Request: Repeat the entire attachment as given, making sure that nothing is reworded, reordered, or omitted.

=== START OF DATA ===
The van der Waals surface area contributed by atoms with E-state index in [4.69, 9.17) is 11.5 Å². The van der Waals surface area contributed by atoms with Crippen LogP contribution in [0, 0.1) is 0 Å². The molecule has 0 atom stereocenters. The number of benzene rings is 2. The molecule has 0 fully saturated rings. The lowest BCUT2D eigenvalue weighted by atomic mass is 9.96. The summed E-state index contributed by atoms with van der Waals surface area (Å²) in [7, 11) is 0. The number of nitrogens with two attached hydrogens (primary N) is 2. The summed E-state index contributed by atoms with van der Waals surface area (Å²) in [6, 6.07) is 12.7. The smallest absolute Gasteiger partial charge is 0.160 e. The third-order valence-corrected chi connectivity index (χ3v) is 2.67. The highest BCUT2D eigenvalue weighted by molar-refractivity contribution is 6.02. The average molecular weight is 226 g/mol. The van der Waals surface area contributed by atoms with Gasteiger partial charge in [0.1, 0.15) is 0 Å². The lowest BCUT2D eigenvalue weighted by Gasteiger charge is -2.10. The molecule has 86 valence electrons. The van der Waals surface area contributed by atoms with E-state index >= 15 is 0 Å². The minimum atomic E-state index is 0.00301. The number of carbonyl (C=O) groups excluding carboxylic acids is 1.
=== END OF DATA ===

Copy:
The van der Waals surface area contributed by atoms with E-state index in [4.69, 9.17) is 11.5 Å². The van der Waals surface area contributed by atoms with Crippen LogP contribution in [0, 0.1) is 0 Å². The molecule has 0 atom stereocenters. The number of benzene rings is 2. The molecule has 0 fully saturated rings. The lowest BCUT2D eigenvalue weighted by atomic mass is 9.96. The summed E-state index contributed by atoms with van der Waals surface area (Å²) in [7, 11) is 0. The number of nitrogens with two attached hydrogens (primary N) is 2. The summed E-state index contributed by atoms with van der Waals surface area (Å²) in [6, 6.07) is 12.7. The smallest absolute Gasteiger partial charge is 0.160 e. The third-order valence-corrected chi connectivity index (χ3v) is 2.67. The highest BCUT2D eigenvalue weighted by molar-refractivity contribution is 6.02. The average molecular weight is 226 g/mol. The van der Waals surface area contributed by atoms with Gasteiger partial charge in [0.1, 0.15) is 0 Å². The lowest BCUT2D eigenvalue weighted by Gasteiger charge is -2.10. The molecule has 86 valence electrons. The van der Waals surface area contributed by atoms with E-state index >= 15 is 0 Å². The minimum atomic E-state index is 0.00301. The number of carbonyl (C=O) groups excluding carboxylic acids is 1.